- The Washington Times
Monday, September 2, 2019

The local headline says it all: “Aggressive public affairs campaign saves 1,600 acres of historic land.”

Indeed, the folks living in Virginia’s bucolic Culpeper County managed to fend off Cricket Solar, which was intent on building a utility-scale solar energy facility across those many gorgeous acres of farmland and significant Civil War battlefields. The region at risk happens to include Craig Shirley, a presidential historian and veteran public-relations adviser living in Essex County, who immediately launched an opinion poll on behalf of Citizens for Responsible Solar, a local grassroots group.

The survey revealed fierce local opposition to the giant solar complex. Op-eds and radio interviews followed, as did a public petition, press releases, letters to newspapers and much social media. The local folks emerged as the victors, the farmland and battlefields were saved, as was the Rapidan River.

Mr. Shirley and his team also recruited acclaimed film director Ron Maxwell — think “Gettysburg” and “Gods and Generals” — to advocate for preserving the beloved and sacred ground.

“The history we share in Virginia is at risk. We are in danger of erasing the history that attracted many of us to call Virginia home,” Mr. Maxwell noted in a letter to local officials.

The take-away: Canny public-affairs outreach and D.C.-style tactics work just as well across the rolling green countryside as it does in the hair-raising environment of the nation’s capital.

“When fertile and historically significant land is threatened, the amplified and unified voice of the people must be heard,” declares Kevin McVicker, vice president of Shirley & Banister Public Affairs, which ultimately coordinated the efforts.


Who’s really running things in the nation’s capital? Is it President Trump, political insiders, Democrats, Republicans? The reality: One-third of Americans do not know who sets the “agenda” in Washington, this according to a new Economist/YouGov poll.

That includes 26% of Republicans, 44% of independents and 27% of Democrats.

The percentage rises to 40% among millennials and 39% among both black people and women.

Some relief for Mr. Trump’s fans, though. Among eight choices of powerful D.C. entities in the survey, Mr. Trump is considered to be in charge of the agenda by the largest percentage of respondents. See the numbers in the Poll du Jour at column’s end. Then ask yourself: Who’s in charge here?


There has been a skirmish between President Trump and Fox News in recent weeks, to the delight of the hostile news media. Some say, however, that it is a “fake feud” similar to what is found brewing between pro wrestling rivals who stay in character and appear to be in a real fight.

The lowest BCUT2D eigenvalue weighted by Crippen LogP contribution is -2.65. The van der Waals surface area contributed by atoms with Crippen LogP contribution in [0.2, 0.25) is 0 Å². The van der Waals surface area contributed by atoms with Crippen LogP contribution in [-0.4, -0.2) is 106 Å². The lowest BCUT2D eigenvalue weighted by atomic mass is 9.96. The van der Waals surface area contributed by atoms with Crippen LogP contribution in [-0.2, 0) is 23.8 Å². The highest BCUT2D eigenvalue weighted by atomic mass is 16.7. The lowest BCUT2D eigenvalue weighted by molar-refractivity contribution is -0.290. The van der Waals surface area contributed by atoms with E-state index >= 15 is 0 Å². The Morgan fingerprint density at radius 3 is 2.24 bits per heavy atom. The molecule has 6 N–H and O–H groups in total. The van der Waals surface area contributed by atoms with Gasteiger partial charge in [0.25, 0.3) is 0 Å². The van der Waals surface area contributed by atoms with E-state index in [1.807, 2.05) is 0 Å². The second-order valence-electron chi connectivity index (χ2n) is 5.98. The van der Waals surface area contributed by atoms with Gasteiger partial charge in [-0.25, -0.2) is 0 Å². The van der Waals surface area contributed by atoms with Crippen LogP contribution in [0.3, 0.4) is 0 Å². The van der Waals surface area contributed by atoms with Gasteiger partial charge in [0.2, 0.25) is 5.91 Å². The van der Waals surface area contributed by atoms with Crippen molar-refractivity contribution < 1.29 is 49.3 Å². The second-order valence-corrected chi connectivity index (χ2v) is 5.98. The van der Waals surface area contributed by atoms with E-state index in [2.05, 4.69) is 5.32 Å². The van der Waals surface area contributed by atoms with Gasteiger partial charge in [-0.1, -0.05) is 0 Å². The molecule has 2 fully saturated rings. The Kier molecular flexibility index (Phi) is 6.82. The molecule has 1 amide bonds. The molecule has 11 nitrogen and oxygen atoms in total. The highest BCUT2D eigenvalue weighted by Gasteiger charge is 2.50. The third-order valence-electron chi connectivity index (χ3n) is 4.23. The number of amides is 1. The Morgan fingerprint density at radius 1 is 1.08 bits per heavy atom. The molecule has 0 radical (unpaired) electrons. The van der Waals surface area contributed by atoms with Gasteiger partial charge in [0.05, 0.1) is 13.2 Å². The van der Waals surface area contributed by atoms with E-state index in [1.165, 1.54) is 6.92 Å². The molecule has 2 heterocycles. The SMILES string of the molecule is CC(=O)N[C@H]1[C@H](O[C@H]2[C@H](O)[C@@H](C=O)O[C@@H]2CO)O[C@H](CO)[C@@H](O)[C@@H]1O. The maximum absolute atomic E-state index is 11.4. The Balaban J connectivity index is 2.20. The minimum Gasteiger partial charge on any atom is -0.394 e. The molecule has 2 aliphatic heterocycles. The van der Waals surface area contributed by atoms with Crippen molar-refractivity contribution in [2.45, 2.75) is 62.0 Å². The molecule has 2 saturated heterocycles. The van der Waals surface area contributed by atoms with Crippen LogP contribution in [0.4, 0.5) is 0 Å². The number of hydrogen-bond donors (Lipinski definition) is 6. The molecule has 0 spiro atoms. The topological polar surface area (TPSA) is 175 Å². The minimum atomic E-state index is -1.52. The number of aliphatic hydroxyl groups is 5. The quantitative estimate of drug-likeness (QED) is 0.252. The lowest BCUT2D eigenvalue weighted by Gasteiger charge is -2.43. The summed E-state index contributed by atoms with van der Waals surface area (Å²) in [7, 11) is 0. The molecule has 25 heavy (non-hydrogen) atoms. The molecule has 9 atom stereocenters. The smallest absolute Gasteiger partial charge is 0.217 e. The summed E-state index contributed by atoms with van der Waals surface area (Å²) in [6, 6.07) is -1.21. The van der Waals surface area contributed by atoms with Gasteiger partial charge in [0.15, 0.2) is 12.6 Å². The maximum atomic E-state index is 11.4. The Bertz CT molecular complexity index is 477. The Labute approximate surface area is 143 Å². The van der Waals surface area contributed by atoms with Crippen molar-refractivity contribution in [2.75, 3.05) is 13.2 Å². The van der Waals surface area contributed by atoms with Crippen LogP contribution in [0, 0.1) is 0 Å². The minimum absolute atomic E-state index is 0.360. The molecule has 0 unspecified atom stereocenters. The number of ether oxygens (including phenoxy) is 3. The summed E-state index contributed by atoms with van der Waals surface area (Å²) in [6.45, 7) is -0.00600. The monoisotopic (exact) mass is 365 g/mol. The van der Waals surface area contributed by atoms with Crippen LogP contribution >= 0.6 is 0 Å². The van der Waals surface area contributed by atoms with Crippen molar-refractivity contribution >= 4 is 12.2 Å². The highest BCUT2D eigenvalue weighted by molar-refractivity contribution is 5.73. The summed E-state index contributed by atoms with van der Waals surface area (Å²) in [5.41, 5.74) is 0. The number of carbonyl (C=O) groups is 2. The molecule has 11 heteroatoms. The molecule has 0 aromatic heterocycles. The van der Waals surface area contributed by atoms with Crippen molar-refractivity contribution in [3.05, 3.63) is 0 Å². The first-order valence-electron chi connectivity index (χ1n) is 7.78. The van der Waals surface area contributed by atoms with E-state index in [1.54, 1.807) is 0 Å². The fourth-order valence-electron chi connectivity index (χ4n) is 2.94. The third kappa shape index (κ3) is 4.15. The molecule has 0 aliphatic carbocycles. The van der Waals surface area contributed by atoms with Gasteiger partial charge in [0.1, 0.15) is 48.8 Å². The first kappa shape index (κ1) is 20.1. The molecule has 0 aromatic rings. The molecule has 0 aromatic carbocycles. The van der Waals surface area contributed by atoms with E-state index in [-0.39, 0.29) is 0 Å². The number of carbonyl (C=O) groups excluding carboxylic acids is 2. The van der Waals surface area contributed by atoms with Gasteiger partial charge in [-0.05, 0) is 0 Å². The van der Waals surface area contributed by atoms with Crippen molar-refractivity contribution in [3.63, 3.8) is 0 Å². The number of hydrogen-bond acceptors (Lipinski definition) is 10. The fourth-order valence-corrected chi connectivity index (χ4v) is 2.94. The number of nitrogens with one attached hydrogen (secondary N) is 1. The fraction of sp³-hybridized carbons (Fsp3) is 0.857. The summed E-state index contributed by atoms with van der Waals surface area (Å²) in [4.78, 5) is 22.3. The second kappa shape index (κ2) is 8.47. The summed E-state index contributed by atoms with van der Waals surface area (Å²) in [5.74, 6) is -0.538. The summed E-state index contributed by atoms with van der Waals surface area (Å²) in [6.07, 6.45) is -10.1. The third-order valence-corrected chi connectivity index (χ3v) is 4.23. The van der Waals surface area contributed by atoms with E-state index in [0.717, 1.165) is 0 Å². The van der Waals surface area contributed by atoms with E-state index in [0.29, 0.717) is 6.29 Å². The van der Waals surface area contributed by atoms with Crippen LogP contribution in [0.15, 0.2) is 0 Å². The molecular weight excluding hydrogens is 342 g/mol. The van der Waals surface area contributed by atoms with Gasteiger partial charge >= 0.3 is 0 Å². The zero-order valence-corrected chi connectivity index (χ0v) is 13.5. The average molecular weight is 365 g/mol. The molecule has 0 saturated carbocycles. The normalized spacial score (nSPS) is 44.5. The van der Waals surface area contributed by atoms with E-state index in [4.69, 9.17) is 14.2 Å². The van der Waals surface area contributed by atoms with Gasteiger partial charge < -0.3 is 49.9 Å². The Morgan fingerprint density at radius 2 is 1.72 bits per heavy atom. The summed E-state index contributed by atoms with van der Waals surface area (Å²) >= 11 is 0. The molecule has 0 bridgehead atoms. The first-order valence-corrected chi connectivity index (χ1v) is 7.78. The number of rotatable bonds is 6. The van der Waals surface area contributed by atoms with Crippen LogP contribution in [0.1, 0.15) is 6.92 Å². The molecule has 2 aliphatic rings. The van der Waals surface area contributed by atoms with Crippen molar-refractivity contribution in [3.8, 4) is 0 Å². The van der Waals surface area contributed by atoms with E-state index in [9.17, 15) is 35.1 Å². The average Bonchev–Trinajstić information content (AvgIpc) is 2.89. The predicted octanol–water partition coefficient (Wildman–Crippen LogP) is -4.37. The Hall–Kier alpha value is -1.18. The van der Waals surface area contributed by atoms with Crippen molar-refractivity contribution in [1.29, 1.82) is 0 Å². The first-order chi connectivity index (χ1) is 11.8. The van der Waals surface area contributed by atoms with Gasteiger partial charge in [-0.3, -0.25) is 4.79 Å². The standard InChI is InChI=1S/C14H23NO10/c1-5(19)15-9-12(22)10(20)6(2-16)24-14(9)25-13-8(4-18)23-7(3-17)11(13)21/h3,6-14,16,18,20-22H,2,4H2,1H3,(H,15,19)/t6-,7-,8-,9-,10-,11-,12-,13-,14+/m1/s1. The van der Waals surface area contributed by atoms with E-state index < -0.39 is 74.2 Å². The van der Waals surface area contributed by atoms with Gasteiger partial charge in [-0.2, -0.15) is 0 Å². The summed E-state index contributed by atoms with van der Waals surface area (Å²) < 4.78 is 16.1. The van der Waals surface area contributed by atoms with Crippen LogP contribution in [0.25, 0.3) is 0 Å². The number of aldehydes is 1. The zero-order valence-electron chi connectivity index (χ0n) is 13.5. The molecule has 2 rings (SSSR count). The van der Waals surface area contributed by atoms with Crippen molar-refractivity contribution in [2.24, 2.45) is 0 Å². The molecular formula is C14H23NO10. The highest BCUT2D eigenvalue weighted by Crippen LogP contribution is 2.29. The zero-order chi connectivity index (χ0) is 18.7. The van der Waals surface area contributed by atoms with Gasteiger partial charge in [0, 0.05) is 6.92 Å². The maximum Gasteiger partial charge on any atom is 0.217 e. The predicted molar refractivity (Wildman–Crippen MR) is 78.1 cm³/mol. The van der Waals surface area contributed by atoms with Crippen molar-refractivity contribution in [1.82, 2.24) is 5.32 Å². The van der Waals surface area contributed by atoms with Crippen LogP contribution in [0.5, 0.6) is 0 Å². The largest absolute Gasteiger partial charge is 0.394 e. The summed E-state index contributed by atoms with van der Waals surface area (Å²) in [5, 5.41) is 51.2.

“It’s possible that Trump is once again laying the groundwork to start his own, Foxier than Fox TV channel or conservative news website. But it’s far likelier that this is all make-believe,” writes Jack Shafer, senior media analyst for Politico.

There is a motive behind it all, he says.

Trump’s faux-fight with Fox is designed 1) to add drama and excitement to where there is none; 2) make him the primary focus of events; and 3) temporarily complicate the storyline so viewers keep watching. Fox benefits from Trump’s periodic attacks (remember when he boycotted one of Fox’s 2016 presidential debates because it wouldn’t dump Megyn Kelly from the broadcast). They make the channel look like it’s standing up to the president, and Fox ends up looking more independent and credible,” Mr. Shafer reasons.


Republican and Democratic strategists eye one another constantly, searching for political minutiae which could benefit their respective causes. Case in point: NRCC vs. DCCC — the rivalry between the National Republican Congressional Committee and the Democratic Congressional Campaign Committee. Today’s topic: pushback in Florida over the reelection campaign of state Rep. Margaret Good, a Democrat.

“The DCCC is officially meddling in the Florida-16 primary, throwing their support behind Margaret Good. Talk about a kiss of death. Good will now be forced to own the Washington Democrats’ entire socialist agenda which includes eliminating employer-based health insurance for government run health care — all in a district President Trump won by over 10 points,” the GOP organization notes in an analysis.

Yes, well. This scenario could be repeated elsewhere.

“Now that Margaret Good has the backing of the Washington political machine, there will be no way for her to run away from their extreme socialist agenda in a district President Trump won by double digits,” advises Camille Gallo, spokeswoman for the NRCC.


The annual arrival of the bodacious Almanac of American Politics is such a big deal in certain circles that it warrants a fancy launch party with the publication’s high-profile authors, who include Charlie Cook, Michael Barone and Rich Cohen.

The almanac remains “the gold standard of accessible political information” and includes profiles of every governor and lawmaker, campaign finance data, analysis of voter turnout and registration data. Among many, many things. Find information at TheAlmanacOfAmericanPolitics.com.


33% of Americans are not sure who is setting the agenda in Washington this year.

22% say President Trump is setting the agenda, 13% say lobbyists.

9% say the media is setting the agenda; 8% say Senate Republicans.

7% say House Democrats, 3% House Republicans.

2% say the Supreme Court, 2% Senate Democrats.

Source: AN ECONOMIST/YOUGOV poll of 1,500 U.S. adults conducted Aug. 24-27.

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